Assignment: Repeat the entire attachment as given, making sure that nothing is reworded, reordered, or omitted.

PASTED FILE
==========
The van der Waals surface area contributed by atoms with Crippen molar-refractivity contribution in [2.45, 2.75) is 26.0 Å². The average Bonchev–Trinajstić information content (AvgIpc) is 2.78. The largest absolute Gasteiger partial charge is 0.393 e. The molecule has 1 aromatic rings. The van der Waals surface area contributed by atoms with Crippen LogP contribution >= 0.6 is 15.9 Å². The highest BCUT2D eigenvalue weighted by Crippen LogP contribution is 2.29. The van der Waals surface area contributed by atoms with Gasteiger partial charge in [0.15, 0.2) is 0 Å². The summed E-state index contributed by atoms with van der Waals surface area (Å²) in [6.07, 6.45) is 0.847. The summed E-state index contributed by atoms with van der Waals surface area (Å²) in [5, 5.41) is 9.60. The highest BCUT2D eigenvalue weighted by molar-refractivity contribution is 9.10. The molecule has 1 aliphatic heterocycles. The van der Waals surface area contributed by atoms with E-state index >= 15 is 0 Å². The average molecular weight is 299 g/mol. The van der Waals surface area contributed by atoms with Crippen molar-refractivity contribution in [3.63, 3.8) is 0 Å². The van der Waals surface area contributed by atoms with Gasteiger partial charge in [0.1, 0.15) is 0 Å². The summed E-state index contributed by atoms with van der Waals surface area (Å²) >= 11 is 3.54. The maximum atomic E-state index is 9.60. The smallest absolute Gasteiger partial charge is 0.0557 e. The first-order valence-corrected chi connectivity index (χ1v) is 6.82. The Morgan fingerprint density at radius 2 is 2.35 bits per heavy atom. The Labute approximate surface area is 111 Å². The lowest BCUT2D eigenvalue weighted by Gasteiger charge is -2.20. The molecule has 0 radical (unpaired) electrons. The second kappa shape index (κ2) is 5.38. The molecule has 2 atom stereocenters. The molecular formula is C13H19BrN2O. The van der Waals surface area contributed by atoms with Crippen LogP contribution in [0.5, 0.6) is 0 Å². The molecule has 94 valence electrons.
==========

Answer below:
The van der Waals surface area contributed by atoms with Crippen molar-refractivity contribution in [2.45, 2.75) is 26.0 Å². The average Bonchev–Trinajstić information content (AvgIpc) is 2.78. The largest absolute Gasteiger partial charge is 0.393 e. The molecule has 1 aromatic rings. The van der Waals surface area contributed by atoms with Crippen LogP contribution >= 0.6 is 15.9 Å². The highest BCUT2D eigenvalue weighted by Crippen LogP contribution is 2.29. The van der Waals surface area contributed by atoms with Gasteiger partial charge in [0.15, 0.2) is 0 Å². The summed E-state index contributed by atoms with van der Waals surface area (Å²) in [6.07, 6.45) is 0.847. The summed E-state index contributed by atoms with van der Waals surface area (Å²) in [5, 5.41) is 9.60. The highest BCUT2D eigenvalue weighted by molar-refractivity contribution is 9.10. The molecule has 1 aliphatic heterocycles. The van der Waals surface area contributed by atoms with E-state index >= 15 is 0 Å². The average molecular weight is 299 g/mol. The van der Waals surface area contributed by atoms with Crippen molar-refractivity contribution in [3.63, 3.8) is 0 Å². The van der Waals surface area contributed by atoms with Gasteiger partial charge in [0.1, 0.15) is 0 Å². The summed E-state index contributed by atoms with van der Waals surface area (Å²) >= 11 is 3.54. The maximum atomic E-state index is 9.60. The smallest absolute Gasteiger partial charge is 0.0557 e. The first-order valence-corrected chi connectivity index (χ1v) is 6.82. The Morgan fingerprint density at radius 2 is 2.35 bits per heavy atom. The Labute approximate surface area is 111 Å². The lowest BCUT2D eigenvalue weighted by Gasteiger charge is -2.20. The molecule has 0 radical (unpaired) electrons. The second kappa shape index (κ2) is 5.38. The molecule has 2 atom stereocenters. The molecular formula is C13H19BrN2O. The van der Waals surface area contributed by atoms with Crippen LogP contribution in [0.5, 0.6) is 0 Å². The molecule has 94 valence electrons.